“The Violent Man Who Attacked 13 People” (a loose translation) is deserving of infamy for it is one of the most nihilistic pink films ever made. A chubby, bicycle-riding rapist/killer dispatches 13 people (mostly women) in a cold, bloody, detached rampage. In the first 38 minutes, 8 people die. Koji Wakamatsu, one of the Godfathers of Pink, makes no concessions to anybody in this grim exercise. The killer unloads his gun into vaginas, a man’s ass, arms, legs, and heads. The film appears to be a catalog of murder and rape. There is no humor and no let-up. Only a minimalist harmonica score is heard in the quieter moments between the attacks. Shot on grainy 16mm, the tone is similar to Yojiro Takita’s 1983 film “Renzoku Boko”, suggesting that Takita was heavily influenced by this film. The relentlessness of the narrative draws the viewer into a process where he (the viewer) becomes anxious about the next attack. As this is a film from the esteemed director of “Go Go Second Time Virgin” and the excellent “Violated Virgins”, a poetry emerges from the images that separates it from standard pink fare. Just as the film dryly documents the slaughter of more than a dozen people, so will I right now: 1 housewife is murdered and raped in her apartment, 1 young girl is murdered and raped by the river, a couple are stalked “Maniac”-style while making love in a car, 1 girl in uniform is abducted and abused, another couple are attacked, shot, and raped by the same river, 1 girl is invited to a rooftop where she is raped and shot, a couple are raped and shot in their apartment, 1 drunk girl is shot and raped, 1 girl is killed outside a toilet block, 1 girl is dragged into marshland and murdered and raped. A final girl, the killer’s 14th, meets a different fate. It should be noted that the sequence where the killer stalks the lovers in a car has several shots that may have been duplicated by Bill Lustig in “Maniac”; one, in particular, of the killer peering through the window at the couple as they make love, is uncannily similar. Perhaps Lustig saw this film, though I doubt it — it is quite obscure. This is certainly the first film I know of documenting the exploits of a dysfunctional, bicycle-riding serial rapist/killer and is one of the purest horror films I have seen. Highly, highly recommended. It is a type of cinema that many people fear, yet a small minority admire. – IMDb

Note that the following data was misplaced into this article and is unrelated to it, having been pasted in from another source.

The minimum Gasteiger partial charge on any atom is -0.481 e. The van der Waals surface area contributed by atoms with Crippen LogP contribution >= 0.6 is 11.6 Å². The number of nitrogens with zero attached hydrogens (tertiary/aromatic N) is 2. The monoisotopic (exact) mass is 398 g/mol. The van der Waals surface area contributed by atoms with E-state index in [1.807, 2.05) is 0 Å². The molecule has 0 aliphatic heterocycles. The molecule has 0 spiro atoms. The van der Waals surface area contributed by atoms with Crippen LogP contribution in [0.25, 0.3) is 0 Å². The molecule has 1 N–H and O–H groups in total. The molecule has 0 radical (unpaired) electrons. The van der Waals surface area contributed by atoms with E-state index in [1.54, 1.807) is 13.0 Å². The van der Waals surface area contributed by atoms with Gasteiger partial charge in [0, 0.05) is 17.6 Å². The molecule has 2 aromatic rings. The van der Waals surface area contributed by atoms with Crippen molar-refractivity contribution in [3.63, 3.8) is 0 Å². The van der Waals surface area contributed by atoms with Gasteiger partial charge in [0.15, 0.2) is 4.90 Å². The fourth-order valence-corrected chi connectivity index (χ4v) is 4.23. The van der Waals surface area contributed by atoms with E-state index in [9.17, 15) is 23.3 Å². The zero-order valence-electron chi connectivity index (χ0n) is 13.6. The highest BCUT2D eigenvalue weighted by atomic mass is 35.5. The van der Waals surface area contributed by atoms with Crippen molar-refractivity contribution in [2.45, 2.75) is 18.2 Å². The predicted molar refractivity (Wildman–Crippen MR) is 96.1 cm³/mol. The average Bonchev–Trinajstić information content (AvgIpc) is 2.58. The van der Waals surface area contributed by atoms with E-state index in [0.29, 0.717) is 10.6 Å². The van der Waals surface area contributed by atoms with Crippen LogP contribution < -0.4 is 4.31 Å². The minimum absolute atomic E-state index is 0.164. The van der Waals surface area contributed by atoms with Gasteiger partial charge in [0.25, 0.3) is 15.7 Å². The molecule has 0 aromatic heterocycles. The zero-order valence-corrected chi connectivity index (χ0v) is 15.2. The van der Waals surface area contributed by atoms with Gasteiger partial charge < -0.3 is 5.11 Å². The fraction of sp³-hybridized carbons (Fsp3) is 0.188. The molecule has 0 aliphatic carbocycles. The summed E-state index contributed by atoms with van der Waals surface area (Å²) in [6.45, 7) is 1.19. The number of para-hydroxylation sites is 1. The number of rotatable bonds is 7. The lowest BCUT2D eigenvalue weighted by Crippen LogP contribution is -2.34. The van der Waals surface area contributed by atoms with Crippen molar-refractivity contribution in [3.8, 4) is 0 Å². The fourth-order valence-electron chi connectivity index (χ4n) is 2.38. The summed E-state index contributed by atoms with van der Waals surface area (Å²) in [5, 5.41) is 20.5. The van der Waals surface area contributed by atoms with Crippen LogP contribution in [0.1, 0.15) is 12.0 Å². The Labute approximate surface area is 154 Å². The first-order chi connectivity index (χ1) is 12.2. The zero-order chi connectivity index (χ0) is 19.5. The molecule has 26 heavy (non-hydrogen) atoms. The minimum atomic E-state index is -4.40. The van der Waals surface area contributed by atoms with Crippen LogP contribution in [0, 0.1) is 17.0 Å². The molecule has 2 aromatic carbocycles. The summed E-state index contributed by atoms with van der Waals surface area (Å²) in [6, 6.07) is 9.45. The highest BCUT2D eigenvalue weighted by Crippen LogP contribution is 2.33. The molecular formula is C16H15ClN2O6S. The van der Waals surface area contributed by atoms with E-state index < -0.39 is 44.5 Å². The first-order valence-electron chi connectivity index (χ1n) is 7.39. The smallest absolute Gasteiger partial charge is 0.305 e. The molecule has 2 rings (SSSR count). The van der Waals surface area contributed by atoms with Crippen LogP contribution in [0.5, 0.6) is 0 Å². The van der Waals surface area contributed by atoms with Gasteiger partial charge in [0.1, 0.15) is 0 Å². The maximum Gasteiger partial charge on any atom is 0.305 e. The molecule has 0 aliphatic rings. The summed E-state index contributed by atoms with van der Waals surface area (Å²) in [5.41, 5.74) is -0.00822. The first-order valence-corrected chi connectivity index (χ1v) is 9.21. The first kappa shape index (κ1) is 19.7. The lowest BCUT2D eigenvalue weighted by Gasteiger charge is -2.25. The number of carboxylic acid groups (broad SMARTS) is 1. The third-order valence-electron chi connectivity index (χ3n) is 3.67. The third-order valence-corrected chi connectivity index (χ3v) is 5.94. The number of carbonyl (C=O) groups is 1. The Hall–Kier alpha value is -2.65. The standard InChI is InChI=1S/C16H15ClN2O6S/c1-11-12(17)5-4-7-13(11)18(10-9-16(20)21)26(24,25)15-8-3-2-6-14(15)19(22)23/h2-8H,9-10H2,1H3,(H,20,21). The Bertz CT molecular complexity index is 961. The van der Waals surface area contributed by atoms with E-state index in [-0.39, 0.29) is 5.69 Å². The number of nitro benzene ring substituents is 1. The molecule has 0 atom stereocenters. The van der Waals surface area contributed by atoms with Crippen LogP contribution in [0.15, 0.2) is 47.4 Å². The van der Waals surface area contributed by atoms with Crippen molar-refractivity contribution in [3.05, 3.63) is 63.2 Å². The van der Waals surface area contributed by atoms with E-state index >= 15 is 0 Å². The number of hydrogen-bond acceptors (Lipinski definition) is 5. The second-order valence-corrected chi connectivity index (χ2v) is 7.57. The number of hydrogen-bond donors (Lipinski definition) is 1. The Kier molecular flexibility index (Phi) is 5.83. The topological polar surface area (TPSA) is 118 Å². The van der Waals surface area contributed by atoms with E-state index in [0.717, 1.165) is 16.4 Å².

Kōji Wakamatsu (若松孝二, Wakamatsu Kōji?) (born 1 April 1936) is a Japanese film director who directed such pinku eiga films as Ecstasy of the Angels (天使の恍惚, Tenshi no Kōkotsu?, 1972) and Go, Go Second Time Virgin (ゆけゆけ二度目の処女, Yuke Yuke Nidome no Shojo?, 1969). He also produced Nagisa Ōshima’s controversial film In the Realm of the Senses (1976). He has been called “the most important director to emerge in the pink film genre,” and one of “Japan’s leading directors of the 1960s.”
Kōji Wakamatsu was born in Wakuya, Miyagi, Japan on 1 April 1936. Wakamatsu worked as a construction worker before beginning his film career with Nikkatsu in 1963.
Between 1963 and 1965, he directed 20 exploitation films for the studio, based on sensational topics of the day. He became interested in the Pink Film genre after the success of Tetsuji Takechi’s 1964 Daydream. Nikkatsu submitted his Skeleton in the Closet (壁の中の秘事, Kabe no Naka no Himegoto?) (also known as Secrets Behind the Wall) (1965… read more
With harsh lyricism, wakamatsu crafts a movie that completely confronts the audience. If you want exploitation, well here it is! Its the type of movie that doesn't let go until the credits roll. With all the nastiness of the flick, at times it feels like Ozu or Malick but neither of those filmmakers would dare go as far as Wakamatsu!